Saturday, 29 February 2020

No To Manual Scavenging

Updated: May 12, 2012 5:01 pm

At the very outset, I must mention explicitly that after being prodded by the Sonia Gandhi led National Advisory Council (NAC), the UPA government led by PM Dr Manmohan Singh has made up its mind to enact a new, stricter law in the monsoon session of Parliament to completely exterminate manual scavenging which has become a Frankenstein monster for a long time. Here I must mention emphatically that this latest UPA government’s move comes after the findings in the latest census figures depicted that at least 0.3 % of India’s 247 million households manual scavengers are still engaged in it. This certainly deserves complete and unstinted backing and we too within our individual capacity must contribute our best to helping in eradicating this menace afflicting our nation for a long time.

For the readers’ benefit, I must mention here that employing people for manual scavenging and cleaning of septic tanks and sewers will invite a very hefty penalty once the Prohibition of Employment as Manual Scavengers and their Rehabilitation Bill, 2012 is passed. It must also be mentioned here that this Bill that seeks to prohibit employment as sanitary workers is to be tabled in Parliament in the Monsoon Session. Union Minister of Social Justice and Empowerment Mukul Wasnik unequivocally stated that, “Apart from expanding the definition of manual scavenging, the new law will enable survey, rehabilitation programmes, fix responsibility on officials and provide stronger penal provisions.” He also further revealed that the draft had been circulated to the state governments for their feedbacks.

The proposed Bill minces no words making it absolutely clear that every insanitary latrine will have to be demolished or converted into sanitary latrines within nine months of the notification of the law. Any violation of this provision will attract imprisonment for up to one year and a fine of Rs 50,000 for the first offence but subsequent violations will attract imprisonment for up to two years and a fine of one lakh rupees. The offences will be cognizable and non bailable and tried by an Executive Magistrate.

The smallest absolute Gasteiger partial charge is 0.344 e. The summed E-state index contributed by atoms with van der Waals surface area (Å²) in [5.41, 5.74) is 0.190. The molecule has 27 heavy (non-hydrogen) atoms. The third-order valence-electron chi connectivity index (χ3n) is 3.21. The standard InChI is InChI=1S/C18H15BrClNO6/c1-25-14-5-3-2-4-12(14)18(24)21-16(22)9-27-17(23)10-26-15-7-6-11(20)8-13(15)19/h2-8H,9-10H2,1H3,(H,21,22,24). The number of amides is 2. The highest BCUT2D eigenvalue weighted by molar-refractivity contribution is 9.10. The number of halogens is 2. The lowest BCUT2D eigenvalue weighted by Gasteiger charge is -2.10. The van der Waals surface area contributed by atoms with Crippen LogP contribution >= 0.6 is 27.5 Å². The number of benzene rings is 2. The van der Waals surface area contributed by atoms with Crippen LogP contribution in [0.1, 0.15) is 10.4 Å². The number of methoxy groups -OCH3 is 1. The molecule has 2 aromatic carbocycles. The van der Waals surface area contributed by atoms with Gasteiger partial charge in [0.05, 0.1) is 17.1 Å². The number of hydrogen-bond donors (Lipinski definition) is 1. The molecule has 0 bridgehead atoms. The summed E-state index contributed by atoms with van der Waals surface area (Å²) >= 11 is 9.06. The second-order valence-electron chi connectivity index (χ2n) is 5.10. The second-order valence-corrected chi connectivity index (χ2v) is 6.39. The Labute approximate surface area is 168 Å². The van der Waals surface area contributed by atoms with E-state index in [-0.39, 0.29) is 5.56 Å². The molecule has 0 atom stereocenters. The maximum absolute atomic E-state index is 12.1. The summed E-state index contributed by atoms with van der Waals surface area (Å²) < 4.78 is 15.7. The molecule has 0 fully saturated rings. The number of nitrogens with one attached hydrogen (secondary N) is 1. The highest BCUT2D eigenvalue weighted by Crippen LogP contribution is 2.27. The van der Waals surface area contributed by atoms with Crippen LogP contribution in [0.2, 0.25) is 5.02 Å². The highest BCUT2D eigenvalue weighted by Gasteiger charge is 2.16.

I must add further that in this Bill, insanitary latrine is defined where excreta is cleaned or manually handled before complete decomposition either in situ or in an open drain or a pit into which excreta is discharged or flushed. The Bill very categorically prohibits any agency or individual from employing manual scavengers and those already in this kind of a job whether directly or indirectly will have to be discharged irrespective of any contract, agreement, custom or traditional commitments. Even though we don’t have precise data available on the number of people involved in this kind of work, one has to reckon with the indisputable fact that manual scavenging is widely prevalent in India and even municipalities are not lagging behind too far in hiring people for cleaning septic tanks.

Here, we must also pay attention to the vital fact that even as the government spared no effort to try to check the practice of manual scavenging by March 2010, the latest 2011 census conducted recently very specifically brought out the bare facts that human excreta is manually cleaned in at least 7, 94, 390 dry toilets in the country which certainly is not encouraging from any parameter. It must also be pointed out here that as far as the states are concerned, Jammu and Kashmir has the highest rate 10.7% of manual scavenging in households. Even in big states like Uttar Pradesh and West Bengal, things are no way better , they too have a very high rate but at the same time I must point out here that some big states like Rajasthan, Gujarat, Madhya Pradesh and Chhattisgarh have been able to abolish the manual scavenging completely.

The National Commission of Safai Karmacharis have been vested with the onerous responsibility of monitoring the effective implementation of the Act and District Magistrates have been made responsible for implementing and ensuring that there are no insanitary latrines in their respective jurisdiction. It has also been provided that monitoring will be at various levels : vigilance committees will do the job at the district and sub divisional level, state monitoring committees will report to the central monitoring committee periodically. The municipalities and panchayats will then conduct a survey of the manual scavengers to determine the number of persons involved in this profession and bring them under a rehabilitation scheme. Once identified as a manual scavenger, he or she will be given a photo identity card with details of independent family members. There will be an initial one time financial assistance and scholarships for children under relevant government schemes. Also, the government will provide a residential plot and financial assistance to construct a house or provide a built house under the scheme run by the Centre or State government, or even local authorities. The Bill stipulates that employing or hiring people for the hazardous job of cleaning of septic tanks and sewers from within one year of the day the Act is notified can attract imprisonment for up to two years and a fine of Rs two lakh for first violation and subsequent violations will incur imprisonment for up to five years and five lakh rupees.

It is the bounden duty of the government to make this proposed Bill into a law at the earliest. It cannot be oblivious to the fact that just in March 2012, it had assured the Supreme Court that appropriate steps would soon be taken to end manual scavenging by amending the existing Employment of Manual Scavengers and Construction of Dry Latrines (Prohibition) Act, 1993 law and inserting in a new comprehensive law for total emancipation of sanitary workers who are engaged in any form of manual scavenging. Let’s hope for the best!

 By Sanjeev Sirohi

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